Padise Monastery

Padise, Estonia

Padise Monastery was a former Cistercian monastery. It was founded in 1310 by the dispossessed monks of Dünamünde Abbey in Latvia. King Eric VI of Denmark gave them permission to build a fortified monastery in Padise, where they moved in 1310, although construction of the stone buildings did not begin until 1317.

By 1343, at the time of the St. George's Night Uprising, when it was still only partly built, the monastery was burnt down and 28 monks, lay brothers and German vassals were killed. Rebuilding began in 1370. By 1445 all major works, including the construction of the gatehouse and the residential and service buildings, had been completed, and vaulting had been added to the church roof. The consecration of the main building took place in 1448.

Around the year 1400 Padise monastery had acquired extensive estates in Estonia and also in southern Finland and throughout the 15th century enjoyed a period of great prosperity and influence as one of the most important spiritual centres of Estonia. It began however to sell off its lands and entered a period of decline in the beginning 16th century. Nevertheless it survived the upheavals of the Reformation in the 1520s.

In the Livonian War, the last Master of the Livonian Order, Gotthard Kettler, fearing after the invasion of the Russians that the Swedes would occupy the monastery, occupied it himself in 1558, and in 1559 dissolved it, ejecting the monks and confiscating the buildings and estates. He converted the monastery itself into a fortress, which the Swedes duly took in 1561. In 1576 the Russians besieged and took it, and during their occupation strengthened the fortifications, but four years later were in their turn besieged by the returning Swedes, who regained it in 1580 after a long siege and a damaging bombardment.

In 1622 King Gustavus Adolphus of Sweden gave the estates of the former Padise monastery to Thomas Ramm, Burgermeister of Riga, in the possession of whose family it remained until 1919. Ramm converted the premises into a Baroque country house. When in 1766 it was struck by lightning and burnt down, the Ramms used the stone to build a Neo-Classical manor house nearby.

The remaining buildings, which were stabilised in the 1930s, are now used as a museum. A comprehensive restoration of the former monastery complex was agreed in 2001.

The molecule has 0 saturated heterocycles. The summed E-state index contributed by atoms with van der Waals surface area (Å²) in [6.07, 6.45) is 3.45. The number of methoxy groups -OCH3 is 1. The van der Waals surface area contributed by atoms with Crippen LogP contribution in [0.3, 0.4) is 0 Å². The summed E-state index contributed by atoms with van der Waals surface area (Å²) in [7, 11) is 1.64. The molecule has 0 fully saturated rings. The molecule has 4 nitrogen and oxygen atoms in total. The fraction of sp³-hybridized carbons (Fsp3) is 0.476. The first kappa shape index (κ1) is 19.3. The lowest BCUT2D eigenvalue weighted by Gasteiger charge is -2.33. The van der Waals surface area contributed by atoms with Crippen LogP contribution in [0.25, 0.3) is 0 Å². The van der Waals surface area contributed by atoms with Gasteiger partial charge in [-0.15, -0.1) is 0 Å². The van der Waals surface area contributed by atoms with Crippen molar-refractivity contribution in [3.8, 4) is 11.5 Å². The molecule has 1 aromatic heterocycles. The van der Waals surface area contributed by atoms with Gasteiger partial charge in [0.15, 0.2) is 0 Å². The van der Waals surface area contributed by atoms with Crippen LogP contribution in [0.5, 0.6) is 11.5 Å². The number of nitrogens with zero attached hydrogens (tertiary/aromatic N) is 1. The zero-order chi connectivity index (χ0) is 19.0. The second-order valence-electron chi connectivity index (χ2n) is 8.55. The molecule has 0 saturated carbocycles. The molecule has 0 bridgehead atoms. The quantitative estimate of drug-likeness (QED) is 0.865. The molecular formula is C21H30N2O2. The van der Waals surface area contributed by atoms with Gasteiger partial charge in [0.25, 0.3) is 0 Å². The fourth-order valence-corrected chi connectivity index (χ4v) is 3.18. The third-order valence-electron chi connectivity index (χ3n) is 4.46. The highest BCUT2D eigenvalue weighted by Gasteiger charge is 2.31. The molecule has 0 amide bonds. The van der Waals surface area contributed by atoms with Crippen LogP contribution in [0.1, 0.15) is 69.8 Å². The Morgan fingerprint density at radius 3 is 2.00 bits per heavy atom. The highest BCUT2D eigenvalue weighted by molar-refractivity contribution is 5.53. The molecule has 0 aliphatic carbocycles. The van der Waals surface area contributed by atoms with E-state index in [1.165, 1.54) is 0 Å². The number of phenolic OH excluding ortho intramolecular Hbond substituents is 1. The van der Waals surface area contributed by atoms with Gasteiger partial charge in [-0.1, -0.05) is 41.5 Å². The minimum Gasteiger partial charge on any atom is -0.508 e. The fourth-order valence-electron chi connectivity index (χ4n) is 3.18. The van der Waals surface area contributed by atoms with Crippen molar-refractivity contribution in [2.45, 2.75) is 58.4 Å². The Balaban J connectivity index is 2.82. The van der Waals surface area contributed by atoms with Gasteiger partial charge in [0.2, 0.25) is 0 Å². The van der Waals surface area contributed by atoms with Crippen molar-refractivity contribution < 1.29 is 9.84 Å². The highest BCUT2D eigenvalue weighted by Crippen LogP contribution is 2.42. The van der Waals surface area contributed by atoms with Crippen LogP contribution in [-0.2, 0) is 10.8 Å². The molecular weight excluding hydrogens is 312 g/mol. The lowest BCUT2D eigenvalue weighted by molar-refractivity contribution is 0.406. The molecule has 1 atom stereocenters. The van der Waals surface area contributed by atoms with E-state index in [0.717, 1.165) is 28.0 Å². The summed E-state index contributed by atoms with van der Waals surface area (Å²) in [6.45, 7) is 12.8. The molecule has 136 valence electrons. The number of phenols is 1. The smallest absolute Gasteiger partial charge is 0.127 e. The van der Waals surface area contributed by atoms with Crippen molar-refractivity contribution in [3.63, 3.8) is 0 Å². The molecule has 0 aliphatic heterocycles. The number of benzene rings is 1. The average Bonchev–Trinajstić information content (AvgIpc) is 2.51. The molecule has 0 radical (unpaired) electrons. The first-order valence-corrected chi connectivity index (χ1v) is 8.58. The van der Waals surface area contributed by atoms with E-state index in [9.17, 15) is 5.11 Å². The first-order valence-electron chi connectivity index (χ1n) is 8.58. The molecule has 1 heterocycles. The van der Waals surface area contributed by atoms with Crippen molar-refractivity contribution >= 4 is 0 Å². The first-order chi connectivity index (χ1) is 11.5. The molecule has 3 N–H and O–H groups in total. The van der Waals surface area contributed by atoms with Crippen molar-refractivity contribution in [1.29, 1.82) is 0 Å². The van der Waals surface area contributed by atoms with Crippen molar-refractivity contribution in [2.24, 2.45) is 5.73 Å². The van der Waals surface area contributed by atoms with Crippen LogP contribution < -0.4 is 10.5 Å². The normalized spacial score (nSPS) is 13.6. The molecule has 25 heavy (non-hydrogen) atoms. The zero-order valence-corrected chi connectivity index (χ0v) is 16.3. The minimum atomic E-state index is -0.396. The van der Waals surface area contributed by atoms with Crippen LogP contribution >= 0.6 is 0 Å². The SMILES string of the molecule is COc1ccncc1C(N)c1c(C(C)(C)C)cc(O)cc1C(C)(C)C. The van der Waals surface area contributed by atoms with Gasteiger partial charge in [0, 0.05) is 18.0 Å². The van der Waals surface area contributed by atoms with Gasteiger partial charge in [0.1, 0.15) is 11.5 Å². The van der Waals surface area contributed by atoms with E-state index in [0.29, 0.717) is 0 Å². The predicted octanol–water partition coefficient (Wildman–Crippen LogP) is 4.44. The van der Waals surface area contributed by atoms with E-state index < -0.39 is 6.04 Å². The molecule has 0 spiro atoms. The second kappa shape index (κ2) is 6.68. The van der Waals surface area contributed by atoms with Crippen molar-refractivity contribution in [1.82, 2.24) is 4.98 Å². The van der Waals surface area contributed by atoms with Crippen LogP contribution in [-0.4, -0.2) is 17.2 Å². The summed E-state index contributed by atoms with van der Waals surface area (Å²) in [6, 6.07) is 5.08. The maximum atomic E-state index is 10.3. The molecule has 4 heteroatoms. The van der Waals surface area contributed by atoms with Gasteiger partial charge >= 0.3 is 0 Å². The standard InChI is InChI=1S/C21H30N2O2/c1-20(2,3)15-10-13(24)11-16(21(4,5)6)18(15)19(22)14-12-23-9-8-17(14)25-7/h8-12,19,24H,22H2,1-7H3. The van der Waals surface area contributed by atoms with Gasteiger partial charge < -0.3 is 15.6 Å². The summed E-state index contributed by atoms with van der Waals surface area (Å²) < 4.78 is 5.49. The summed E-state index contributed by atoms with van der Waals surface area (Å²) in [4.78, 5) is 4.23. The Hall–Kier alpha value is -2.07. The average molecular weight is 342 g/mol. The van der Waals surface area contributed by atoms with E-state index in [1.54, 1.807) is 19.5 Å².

Reference: Wikipedia

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Details

Founded: 1317
Category: Religious sites in Estonia
Historical period: Danish and Livonian Order (Estonia)

Rating

4.7/5 (based on Google user reviews)

User Reviews

Billy Marlowe (2 years ago)
During my visit, there was a farmers market and medieval fair happening. So, I might have come at the perfect time, skewing this review a tad. I had a lot of fun trying various activities and just exploring the monetary. A mix of spooky and fascinating.
Ralf Straszim (3 years ago)
Fantastic and mystic place. You can breathe its history! Great for children of every age also
Mario Azzopardi (3 years ago)
If old ruins are not your thing, then don't go, because you'll see nothing else. It was fairly interesting to me. This monastery belonged to Cisterian monks, who were very austere. Don't expect any art. They had places to eat, sleep, pray and work, and that's what you'll see.
Eric Pettersson (3 years ago)
▶️ Padise Monastery is the oldest (from 13th century) and and in my opinion the most prominent architectural monument in medieval Harju County. ? During the Livonian War, the monastery was used as a fortress. In 1622, the then ruler of Estonia donated the monastery to King Gustav II Adolf of Sweden and the land belonging to it to the cathedral Thomas Ramm of Riga, who moved with his family to Padis. The monastery church was rebuilt into a residential building. The Ramm family lived in the monastery until 1766, when it caught fire in a thunderstorm. The monastery was never restored, but the construction of a new manor house was started next to the monastery. Today it's a really nice museum worth a visit ?
Esta Karbov (6 years ago)
Worth a visit
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